# Particle approach to loop models

This is based on the 2020 article by Delfino,[1] which is partly a review article. The particle approach is able to recover exact results on the O(N) and Potts models, which were originally derived in the Coulomb gas approach. Moreover, the approach is applicable to disordered systems, and might lead to new exact results on the corresponding CFTs. (Section 2 of the article is a nice summary on w:critical phenomena.)

## Case of the O(N) model

The idea is to have particles labelled by ${\displaystyle a=1,\dots ,N}$ , and to consider two-particle states ${\displaystyle |ab\rangle }$ . Then ${\displaystyle O(N)}$  symmetry constrains scattering to take the form (51):

${\displaystyle |ab\rangle \to \delta _{ab}S_{1}\sum _{c=1}^{N}|cc\rangle +S_{2}|ba\rangle +S_{3}|ab\rangle }$

(Compared to the article, we do the switch ${\displaystyle S_{2}\leftrightarrow S_{3}}$ . This is more consistent with Figure 4, and makes some formulas simpler.) This encodes an ${\displaystyle S}$ -matrix acting on two-particle states,

${\displaystyle S_{ab}^{cd}=S_{1}\delta _{ab}\delta ^{cd}+S_{2}\delta _{a}^{d}\delta _{b}^{c}+S_{3}\delta _{a}^{c}\delta _{b}^{d}}$

(See Figure 4 for the graphical interpretation. In particular, ${\displaystyle S_{2}}$  is associated to loops that cross.) We have to impose the constraints of unitarity (49) and crossing (50). These constraints a priori use complex conjugation, and therefore break analyticity. However, crossing ${\displaystyle S_{ab}^{cd}=(S_{ac}^{bd})^{*}}$  (which amounts to ${\displaystyle S_{1}^{*}=S_{3}}$  and ${\displaystyle S_{2}^{*}=S_{2}}$ ) allows us to rewrite unitarity ${\displaystyle SS^{*}=1}$  in an analytic way, which reduces to

${\displaystyle S_{1}S_{3}+S_{2}^{2}=1\quad ,\quad S_{2}(S_{1}+S_{3})=0\quad ,\quad NS_{1}S_{3}+S_{1}^{2}+S_{3}^{2}=0}$

(This calculation can be done graphically.) We are interested in solutions such that ${\displaystyle S_{2}=0}$ , which implies ${\displaystyle N=-S_{1}^{2}-S_{1}^{-2}}$ . Then the singlet ${\displaystyle |v\rangle =\sum _{a}|aa\rangle }$  scatters as ${\displaystyle |v\rangle \to (NS_{1}+S_{2}+S_{3})|v\rangle =-S_{1}^{3}|v\rangle }$ .

Now, the claim is that the scattering phase for the singlet is ${\displaystyle e^{-2\pi i\Delta _{(2,1)}}}$  (48), with ${\displaystyle \Delta _{(2,1)}=-{\frac {1}{2}}+{\frac {3}{4}}\beta ^{2}}$ . This leads to ${\displaystyle S_{1}^{3}=e^{{\frac {3}{2}}\pi i\beta ^{2}}}$ . This is obtained by assuming that the particles are created by chiral fields (since they are massless) of spin ${\displaystyle \Delta _{(2,1)}}$ , and the antiparticles by chiral fields of spin ${\displaystyle -\Delta _{(2,1)}}$ : the phase corresponds to a rotation by ${\displaystyle \pi }$ , times the difference of these spins. ${\displaystyle \Delta _{(2,1)}}$  is determined by mutual locality with the energy field ${\displaystyle V_{(1,3)}}$ : we have {\displaystyle {\begin{aligned}V_{(1,3){\overline {(1,3)}}}\times V_{(2,1){\overline {(1,1)}}}=V_{(2,3){\overline {(1,3)}}}\end{aligned}}}  and mutual locality, i.e. the fact that spins differ by integers, is guaranteed by the identities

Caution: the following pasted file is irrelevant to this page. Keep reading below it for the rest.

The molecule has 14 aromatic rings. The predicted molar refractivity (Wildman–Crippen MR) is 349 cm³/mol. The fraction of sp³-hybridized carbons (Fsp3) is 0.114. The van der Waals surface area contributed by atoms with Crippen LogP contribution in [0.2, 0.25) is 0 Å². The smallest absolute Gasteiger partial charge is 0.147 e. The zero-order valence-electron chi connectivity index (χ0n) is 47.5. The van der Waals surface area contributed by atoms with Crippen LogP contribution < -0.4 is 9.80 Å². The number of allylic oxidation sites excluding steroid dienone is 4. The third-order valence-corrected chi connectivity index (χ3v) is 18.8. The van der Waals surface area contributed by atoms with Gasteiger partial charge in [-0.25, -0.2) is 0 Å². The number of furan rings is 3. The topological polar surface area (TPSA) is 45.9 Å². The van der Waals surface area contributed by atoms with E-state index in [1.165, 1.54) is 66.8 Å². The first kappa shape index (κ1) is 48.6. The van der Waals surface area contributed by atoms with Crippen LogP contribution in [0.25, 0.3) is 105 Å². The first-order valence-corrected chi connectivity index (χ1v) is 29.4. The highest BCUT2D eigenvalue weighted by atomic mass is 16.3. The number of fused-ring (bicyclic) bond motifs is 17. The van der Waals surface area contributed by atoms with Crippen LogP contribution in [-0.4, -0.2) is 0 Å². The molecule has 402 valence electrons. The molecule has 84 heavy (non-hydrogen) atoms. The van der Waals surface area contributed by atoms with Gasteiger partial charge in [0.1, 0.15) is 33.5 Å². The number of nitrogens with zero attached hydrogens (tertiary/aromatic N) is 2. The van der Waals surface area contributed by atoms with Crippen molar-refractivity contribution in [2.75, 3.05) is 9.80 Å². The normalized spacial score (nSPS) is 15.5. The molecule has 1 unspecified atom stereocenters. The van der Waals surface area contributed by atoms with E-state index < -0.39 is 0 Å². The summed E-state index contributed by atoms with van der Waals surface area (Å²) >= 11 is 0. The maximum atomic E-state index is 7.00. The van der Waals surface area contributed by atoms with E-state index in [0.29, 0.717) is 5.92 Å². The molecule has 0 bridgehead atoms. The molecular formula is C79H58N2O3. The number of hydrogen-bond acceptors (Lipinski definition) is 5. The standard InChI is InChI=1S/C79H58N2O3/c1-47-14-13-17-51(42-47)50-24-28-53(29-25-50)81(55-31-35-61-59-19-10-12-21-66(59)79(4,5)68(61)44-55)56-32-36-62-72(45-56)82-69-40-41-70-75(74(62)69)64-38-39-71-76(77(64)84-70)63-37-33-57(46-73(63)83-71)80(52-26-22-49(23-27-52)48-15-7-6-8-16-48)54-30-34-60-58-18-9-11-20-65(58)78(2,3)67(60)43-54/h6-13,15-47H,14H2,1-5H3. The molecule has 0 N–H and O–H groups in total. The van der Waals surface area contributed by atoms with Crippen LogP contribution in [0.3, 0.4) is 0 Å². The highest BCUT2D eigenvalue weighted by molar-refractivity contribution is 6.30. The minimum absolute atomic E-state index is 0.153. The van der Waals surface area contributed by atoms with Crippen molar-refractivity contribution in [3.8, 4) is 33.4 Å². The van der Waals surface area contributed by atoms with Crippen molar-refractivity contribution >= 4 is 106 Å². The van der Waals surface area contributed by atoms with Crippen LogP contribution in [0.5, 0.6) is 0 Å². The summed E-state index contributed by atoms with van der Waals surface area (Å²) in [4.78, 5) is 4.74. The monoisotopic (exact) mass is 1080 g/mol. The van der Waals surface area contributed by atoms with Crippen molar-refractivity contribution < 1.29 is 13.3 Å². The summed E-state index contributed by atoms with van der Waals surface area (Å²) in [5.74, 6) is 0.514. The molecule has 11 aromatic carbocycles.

${\displaystyle \Delta _{(2,1)}=-{\frac {1}{2}}+{\frac {3}{4}}\beta ^{2}\quad ,\quad \Delta _{(1,3)}=-1+2\beta ^{-2}\quad ,\quad \Delta _{(2,3)}=-{\frac {5}{2}}+{\frac {3}{4}}\beta ^{2}+2\beta ^{-2}}$

so that ${\displaystyle \Delta _{(2,3)}-\Delta _{(1,3)}=\Delta _{(2,1)}-1}$ . More generally, we have

${\displaystyle \Delta _{(r,3)}-\Delta _{(1,3)}=\Delta _{(r,1)}-(r-1)}$

so that any degenerate chiral field of dimension ${\displaystyle \Delta _{(r,1)}}$  with ${\displaystyle r\in \mathbb {N} ^{*}}$  is mutually local with ${\displaystyle V_{(1,3)}}$ . The case ${\displaystyle r=2}$  is only the lowest-dimensional non-trivial case.